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There’s been a refrain in Ann Arbor for the past five-plus years.

It’s persisted even as Jim Harbaugh’s lost thrice as a home favorite to Michigan State. It’s persisted with just one bowl win in his tenure. And yes, it’s persisted through five straight losses to Ohio State by a combined 95 points.

Michigan hasn’t been able to penetrate college football’s elite, but “Look at where it was in 2014,” the logic goes. In Brady Hoke’s last season, the Wolverines went 3-5 in the Big Ten and 5-7 overall. That won’t happen under Harbaugh, we were told.

Well, step right up and greet the 2020 Wolverines.

Through three weeks, the sixth iteration of Harbaugh’s Michigan is 1-2. If you’re looking through the record books for the last time that happened, you won’t find it in the Hoke era. You’ll have to go back to Rich Rodriguez’s first season, when the Wolverines finished 3-9.

In Rodriguez’s defense, that 1-2 start came at the hands of Notre Dame and an undefeated Utah team.

Last week, Michigan lost to Michigan State. After the Spartans lost 49-7 to previously-winless Iowa on Saturday, it’s fair to say they might not win another game all year. This week, the Wolverines were toppled by Indiana. The Hoosiers are a dangerous, well-coached outfit. But that damning fact still holds: They hadn’t beaten Michigan since 1987.

So where does this leave the Wolverines?

The answer will be familiar to anyone here back in the dark ages, from 2008 until Harbaugh was hired in December 2014. With two losses, Big Ten title hopes are vanquished. Beating No. 3 Ohio State? Forget about it. Even a .500 record would be surprising ahead of matchups with Wisconsin, Penn State and the Buckeyes. At this point, Maryland and its 2-1 record could pose a threat.

“Personal feeling is that we’re close to doing it,” Harbaugh said when asked if he plans on making any changes. “You see it done. You see it happening and then it’s going to take the next step of happening in the games.”

Right now, it’s hard to see that happening. On Saturday, Michigan gained all of 13 yards on 18 carries. Its quarterback, junior Joe Milton, alternated otherworldly plays with mystifying mistakes. And then there’s the matter of Don Brown’s much-maligned defense, which, the less said, the better.

“Yeah, I do (have confidence in Brown), very much so,” Harbaugh said. “I love all of our coaches. … Their schemes are really good. And they coach them good.”

After the Wolverines’ defensive showing against Indiana, it’s hard to agree with any of that when it comes to Brown. Through three weeks, his defense ranks 65th in total yards allowed, 104th in pass yards allowed and 85th in sacks. Mainly due to defensive mishaps, Michigan as a whole ranks 105th in penalties.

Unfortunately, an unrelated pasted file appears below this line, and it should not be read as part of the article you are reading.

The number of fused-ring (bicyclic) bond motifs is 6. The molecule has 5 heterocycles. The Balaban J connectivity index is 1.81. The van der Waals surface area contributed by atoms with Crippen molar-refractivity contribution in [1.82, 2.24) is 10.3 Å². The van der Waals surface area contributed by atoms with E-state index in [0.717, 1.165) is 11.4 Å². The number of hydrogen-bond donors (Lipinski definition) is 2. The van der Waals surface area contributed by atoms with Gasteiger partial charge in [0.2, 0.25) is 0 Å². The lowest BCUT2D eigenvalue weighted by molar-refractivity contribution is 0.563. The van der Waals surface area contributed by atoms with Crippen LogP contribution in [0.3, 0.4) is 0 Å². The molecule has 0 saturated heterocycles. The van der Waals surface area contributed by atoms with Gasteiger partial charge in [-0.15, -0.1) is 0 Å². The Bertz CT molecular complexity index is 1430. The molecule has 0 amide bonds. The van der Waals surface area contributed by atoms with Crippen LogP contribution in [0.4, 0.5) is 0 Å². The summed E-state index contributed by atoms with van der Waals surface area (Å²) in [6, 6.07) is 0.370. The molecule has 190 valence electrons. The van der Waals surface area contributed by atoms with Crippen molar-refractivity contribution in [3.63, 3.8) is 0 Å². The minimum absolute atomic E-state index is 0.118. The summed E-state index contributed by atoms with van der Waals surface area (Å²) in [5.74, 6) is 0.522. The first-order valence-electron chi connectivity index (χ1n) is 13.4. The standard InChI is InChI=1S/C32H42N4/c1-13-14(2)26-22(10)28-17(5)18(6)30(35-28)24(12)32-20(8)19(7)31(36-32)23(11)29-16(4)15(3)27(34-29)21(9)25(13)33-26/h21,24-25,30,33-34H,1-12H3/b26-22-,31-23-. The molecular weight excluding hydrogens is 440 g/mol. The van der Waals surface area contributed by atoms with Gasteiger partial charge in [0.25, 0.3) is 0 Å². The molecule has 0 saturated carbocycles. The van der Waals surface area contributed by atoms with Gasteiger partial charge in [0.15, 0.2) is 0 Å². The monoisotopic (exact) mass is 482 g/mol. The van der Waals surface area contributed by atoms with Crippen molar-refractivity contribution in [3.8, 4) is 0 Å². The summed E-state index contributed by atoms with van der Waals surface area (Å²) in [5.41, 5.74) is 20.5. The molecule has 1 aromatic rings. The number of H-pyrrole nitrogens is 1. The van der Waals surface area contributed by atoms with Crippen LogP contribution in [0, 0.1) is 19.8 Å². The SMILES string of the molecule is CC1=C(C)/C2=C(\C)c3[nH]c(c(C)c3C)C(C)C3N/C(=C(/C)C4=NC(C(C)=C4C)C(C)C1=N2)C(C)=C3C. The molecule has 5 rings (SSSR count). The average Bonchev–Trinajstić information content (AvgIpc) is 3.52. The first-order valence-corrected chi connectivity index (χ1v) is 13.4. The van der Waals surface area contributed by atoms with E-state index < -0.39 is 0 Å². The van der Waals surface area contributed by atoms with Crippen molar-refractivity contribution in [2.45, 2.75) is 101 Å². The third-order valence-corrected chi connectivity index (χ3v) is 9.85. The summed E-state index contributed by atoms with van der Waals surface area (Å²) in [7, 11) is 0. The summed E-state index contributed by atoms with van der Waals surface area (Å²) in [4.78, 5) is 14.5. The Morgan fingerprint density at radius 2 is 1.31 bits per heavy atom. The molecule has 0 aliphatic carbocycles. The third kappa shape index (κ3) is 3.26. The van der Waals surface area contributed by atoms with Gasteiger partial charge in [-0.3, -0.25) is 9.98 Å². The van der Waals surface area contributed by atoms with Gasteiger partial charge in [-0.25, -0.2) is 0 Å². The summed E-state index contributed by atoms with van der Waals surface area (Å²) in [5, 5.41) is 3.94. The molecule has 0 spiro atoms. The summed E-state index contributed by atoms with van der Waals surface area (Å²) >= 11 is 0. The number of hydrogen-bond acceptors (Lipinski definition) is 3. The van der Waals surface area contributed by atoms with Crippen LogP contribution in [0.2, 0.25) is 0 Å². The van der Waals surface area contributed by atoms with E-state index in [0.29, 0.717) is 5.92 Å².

None of that screams “really good” schemes or “coaching them good.” There’s a reason that it would be mildly surprising at this point to see Brown on the sidelines in 2021.

But Michigan’s issues are far more macro. In year six of the Harbaugh era, it’s near impossible to see the Wolverines competing for a Big Ten title or College Football Playoff berth anytime soon.

Far easier is imagining a team that spends the next half a decade toiling in mediocrity. Five-star quarterback J.J. McCarthy serves to muddle Michigan’s despair. But in six years, Harbaugh — praised as the quarterback whisperer when he arrived — has yet to develop a single NFL-quality signal caller.

And sure, four-star in-state running back Donovan Edwards might be joining him. But last week, Andrel Anthony — a three-star receiver commit from East Lansing — told the Detroit Free Press that Michigan’s loss to Michigan State “did open a lot of eyes. I can tell you that.”

If you’re Edwards, choosing between Michigan and a slew of programs on the doorstep of a national championship, staying home becomes a difficult sell.

“Donovan has goals,” Ron Bellamy, Edwards’ high school coach, told The Daily in September. “He’s a winner, he wants to win. He wants to go to a football program that embodies that family culture, a football program that has the opportunity to win.”

Right now, Michigan isn’t that program.

All of which begs the question: What makes 2020 Michigan any different than 2014 Michigan?

Over the next five weeks, Harbaugh needs to come up with the answer. Because if he can’t, athletic director Warde Manuel will be staring down one remaining year of a contract that just paid $8 million for mediocrity.

And if that’s the case when he’s deciding whether or not to extend Harbaugh, letting him walk would be a lot easier to justify than paying another $52 million for seven more years of this.

Mackie can be reached at tmackie@umich.edu or on Twitter @theo_mackie.

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